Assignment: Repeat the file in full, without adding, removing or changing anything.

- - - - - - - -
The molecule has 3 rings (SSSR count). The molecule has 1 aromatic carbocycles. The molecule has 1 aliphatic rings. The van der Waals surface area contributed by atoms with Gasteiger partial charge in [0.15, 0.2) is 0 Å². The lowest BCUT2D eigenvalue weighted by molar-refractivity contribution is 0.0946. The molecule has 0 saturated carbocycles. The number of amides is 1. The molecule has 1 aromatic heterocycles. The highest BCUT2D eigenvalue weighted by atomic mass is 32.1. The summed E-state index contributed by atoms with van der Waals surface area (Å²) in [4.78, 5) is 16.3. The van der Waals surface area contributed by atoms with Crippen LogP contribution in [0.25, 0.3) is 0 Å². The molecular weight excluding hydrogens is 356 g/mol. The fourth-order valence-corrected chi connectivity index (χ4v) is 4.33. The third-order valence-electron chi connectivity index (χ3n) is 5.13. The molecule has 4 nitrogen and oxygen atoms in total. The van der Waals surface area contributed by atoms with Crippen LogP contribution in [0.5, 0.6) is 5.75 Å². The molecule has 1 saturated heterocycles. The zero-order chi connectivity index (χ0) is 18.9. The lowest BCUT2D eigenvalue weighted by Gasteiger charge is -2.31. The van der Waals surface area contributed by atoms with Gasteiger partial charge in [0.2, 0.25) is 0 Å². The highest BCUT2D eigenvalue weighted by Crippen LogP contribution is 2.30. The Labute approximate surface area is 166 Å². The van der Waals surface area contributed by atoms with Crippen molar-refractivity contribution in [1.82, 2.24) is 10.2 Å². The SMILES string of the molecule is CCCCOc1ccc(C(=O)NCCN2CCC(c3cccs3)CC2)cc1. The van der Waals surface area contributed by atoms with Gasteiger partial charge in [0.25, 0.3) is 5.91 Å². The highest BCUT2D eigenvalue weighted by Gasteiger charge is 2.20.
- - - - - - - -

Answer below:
The molecule has 3 rings (SSSR count). The molecule has 1 aromatic carbocycles. The molecule has 1 aliphatic rings. The van der Waals surface area contributed by atoms with Gasteiger partial charge in [0.15, 0.2) is 0 Å². The lowest BCUT2D eigenvalue weighted by molar-refractivity contribution is 0.0946. The molecule has 0 saturated carbocycles. The number of amides is 1. The molecule has 1 aromatic heterocycles. The highest BCUT2D eigenvalue weighted by atomic mass is 32.1. The summed E-state index contributed by atoms with van der Waals surface area (Å²) in [4.78, 5) is 16.3. The van der Waals surface area contributed by atoms with Crippen LogP contribution in [0.25, 0.3) is 0 Å². The molecular weight excluding hydrogens is 356 g/mol. The fourth-order valence-corrected chi connectivity index (χ4v) is 4.33. The third-order valence-electron chi connectivity index (χ3n) is 5.13. The molecule has 4 nitrogen and oxygen atoms in total. The van der Waals surface area contributed by atoms with Crippen LogP contribution in [0.5, 0.6) is 5.75 Å². The molecule has 1 saturated heterocycles. The zero-order chi connectivity index (χ0) is 18.9. The lowest BCUT2D eigenvalue weighted by Gasteiger charge is -2.31. The van der Waals surface area contributed by atoms with Gasteiger partial charge in [0.2, 0.25) is 0 Å². The highest BCUT2D eigenvalue weighted by Crippen LogP contribution is 2.30. The Labute approximate surface area is 166 Å². The van der Waals surface area contributed by atoms with Crippen molar-refractivity contribution in [1.82, 2.24) is 10.2 Å². The SMILES string of the molecule is CCCCOc1ccc(C(=O)NCCN2CCC(c3cccs3)CC2)cc1. The van der Waals surface area contributed by atoms with Gasteiger partial charge in [0.25, 0.3) is 5.91 Å². The highest BCUT2D eigenvalue weighted by Gasteiger charge is 2.20.